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South Coast Harbours 1698
report by Edmund Dummer and Thomas Wiltshaw

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Chart Features - Christchurch

title cartouche
wreath cartouche
title
title cartouche snip image

The title cartouche bottom centre is a wreath of leaves, tinted green, tied with a red ribbon. The title is:-
Christ Church River Westward of Hurst Castle wth:out ye. Isle of Wight
'without' not meaning lacking but outwith (outside).
The cartouche contains:-
scale line
scale
A scale line:-
scale line snip image
A Scale of one Mile
with divisions at quarter miles. The 1 mile = 72.1mm; assuming a modern statute mile this gives a scale 1 to 22290; or, if a sea mile of 6082.95 feet, 1 to 25715. The map scale is about:-

   1 to 22000 or 1 to 25000
   2.5 or 3 inches to 1 mile
orientation
compass rose
up is NW
compass rose snip image

The map has a compass rose. There are four star points for the cardinal directions, tinted red/pink, and four more for the half cardinal directions, tinted grey/blue. North is marked by a yellow fleur de lys. Up on the sheet is NW.
table of data
table of data snip image

Left and right at the bottom, in plain rectangular cartouches, are explanations of letters used to mark features on the map. Eg:-
cc. Two Mills
sea plain
rocks
sandbanks
coast appearance
coast line snip image

The sea is plain. Off shore at the river mouth are the outlines of rocks or sandbanks, tinted grey, looking like a hazard to navigation. The shore at the river mouth is drawn with circles, perhaps indicating a pebbly shore.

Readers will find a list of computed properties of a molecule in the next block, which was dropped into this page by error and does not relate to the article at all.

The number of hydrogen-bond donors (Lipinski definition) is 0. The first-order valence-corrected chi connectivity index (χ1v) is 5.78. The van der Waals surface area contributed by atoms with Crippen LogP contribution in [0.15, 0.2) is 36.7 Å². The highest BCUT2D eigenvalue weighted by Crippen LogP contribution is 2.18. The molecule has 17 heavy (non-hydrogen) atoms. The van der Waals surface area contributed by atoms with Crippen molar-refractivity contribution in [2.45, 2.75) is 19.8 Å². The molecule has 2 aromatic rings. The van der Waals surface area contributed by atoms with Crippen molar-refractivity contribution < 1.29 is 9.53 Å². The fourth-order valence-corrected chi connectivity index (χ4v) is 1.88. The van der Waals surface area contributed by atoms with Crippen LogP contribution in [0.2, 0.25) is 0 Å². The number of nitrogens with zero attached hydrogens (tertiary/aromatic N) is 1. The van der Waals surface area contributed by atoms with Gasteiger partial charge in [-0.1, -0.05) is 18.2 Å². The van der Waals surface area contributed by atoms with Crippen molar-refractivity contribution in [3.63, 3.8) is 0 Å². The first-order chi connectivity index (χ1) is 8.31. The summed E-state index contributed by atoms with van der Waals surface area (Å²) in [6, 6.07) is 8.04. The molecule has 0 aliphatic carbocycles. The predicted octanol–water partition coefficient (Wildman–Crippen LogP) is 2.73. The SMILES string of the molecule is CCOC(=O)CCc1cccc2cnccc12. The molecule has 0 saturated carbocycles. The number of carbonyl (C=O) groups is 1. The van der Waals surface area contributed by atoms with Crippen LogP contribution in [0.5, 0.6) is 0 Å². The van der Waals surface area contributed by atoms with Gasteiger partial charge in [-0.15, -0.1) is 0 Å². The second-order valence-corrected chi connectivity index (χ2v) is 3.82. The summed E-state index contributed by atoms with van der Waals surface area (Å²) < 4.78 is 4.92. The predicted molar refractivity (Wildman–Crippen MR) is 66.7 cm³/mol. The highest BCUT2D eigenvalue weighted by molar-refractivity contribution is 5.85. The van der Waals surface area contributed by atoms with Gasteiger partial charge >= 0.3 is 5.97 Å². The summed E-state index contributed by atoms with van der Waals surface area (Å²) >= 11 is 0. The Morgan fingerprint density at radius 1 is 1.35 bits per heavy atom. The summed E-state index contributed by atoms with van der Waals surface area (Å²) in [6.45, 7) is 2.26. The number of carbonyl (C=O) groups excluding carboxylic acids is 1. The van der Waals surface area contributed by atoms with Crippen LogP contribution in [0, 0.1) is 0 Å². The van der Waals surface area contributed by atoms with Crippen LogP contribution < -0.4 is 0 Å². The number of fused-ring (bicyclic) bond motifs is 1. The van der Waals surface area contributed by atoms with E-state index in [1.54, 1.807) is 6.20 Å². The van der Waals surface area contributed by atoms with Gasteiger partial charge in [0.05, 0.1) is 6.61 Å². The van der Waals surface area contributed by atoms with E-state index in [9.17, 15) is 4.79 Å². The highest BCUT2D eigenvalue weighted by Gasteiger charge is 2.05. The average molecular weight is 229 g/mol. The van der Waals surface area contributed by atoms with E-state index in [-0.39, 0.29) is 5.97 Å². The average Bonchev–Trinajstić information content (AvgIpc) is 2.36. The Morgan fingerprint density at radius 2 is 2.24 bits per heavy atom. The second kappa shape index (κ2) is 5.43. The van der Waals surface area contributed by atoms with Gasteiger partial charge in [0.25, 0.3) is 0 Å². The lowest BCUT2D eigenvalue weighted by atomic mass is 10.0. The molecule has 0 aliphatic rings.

coast line snip image

The coast to westward is drawn with the appearance of low cliffs.
rivers
harbours
The subject of the map is the 'Christ Church River' which is drawn from its narrow entrance, where there is:-
a. Peer now making
for the harbour.

rivers snip image
Inland the river is a confusion of channels and creeks and mud flats. It divides into two main arms:-
d. Blandford River
e. Salisbury River
The rivers are being described, not named - a pernickety distinction perhaps. They are the River Stour and River Avon respectively.
On a pool by a creek half a mile inland is:-

rivers snip image
b. Store-house
Presumably a harbour warehouse.
bridges
A fine bridge with 6 arches,
bridges snip image

bridges snip image

then a smaller one of 2 arches nearer the town, carry a road into Christchurch from the eastward, over two arms of the River Avon.
relief
hills snip image

The land area is tinted a muddy brown, with a little green. Westward of the town low hills are suggested in profile, with smaller hillocks west of the river mouth.
woods
trees snip image

There are a few trees drawn about the land area, tinted emerald green. Most trees are clustered around settlements, or along roads.
settlements
streets
settlements snip image

Settlements are drawn by groups of buildings, roofs tinted grey. Christchurch is not labelled, but is implied by the map's title. It has a fine array of buildings drawn along streets.

settlements snip image

Christchurch Priory is drawn as a great church.
mills
water mills
A mill lade is drawn off the River Avon at Christchurch, where the road crosses the river towards Lymington. At this point there is a building marked 'c'. The lade curves round the priory inland of the river and comes out into the River Stour, just above the confluence of the rivers, where there is another building marked 'c'. The table of data explains:-

mills snip image

cc. Two Mills
roads
Some roads are drawn, by a double line representing the edges, with a dotted line down the middle denoting the track. One road leaves westward from the town ending at the River Stour. A road north is:-
g. Road to Pool
And eastward out of the town, crossing the River Avon on fine bridges, is:-
f. Road to Lymington
roads snip image

A turning off this road goes by a few houses, southwards to the coastal area.

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Christchurch, Dorset
South Coast Harbours 1698 logo, button to main menu
South Coast Harbours 1698
report by Edmund Dummer and Thomas Wiltshaw

© Jean and Martin Norgate: 2002
with information courtesy of Hampshire CC Museums Service
images © Jean Norgate: 2001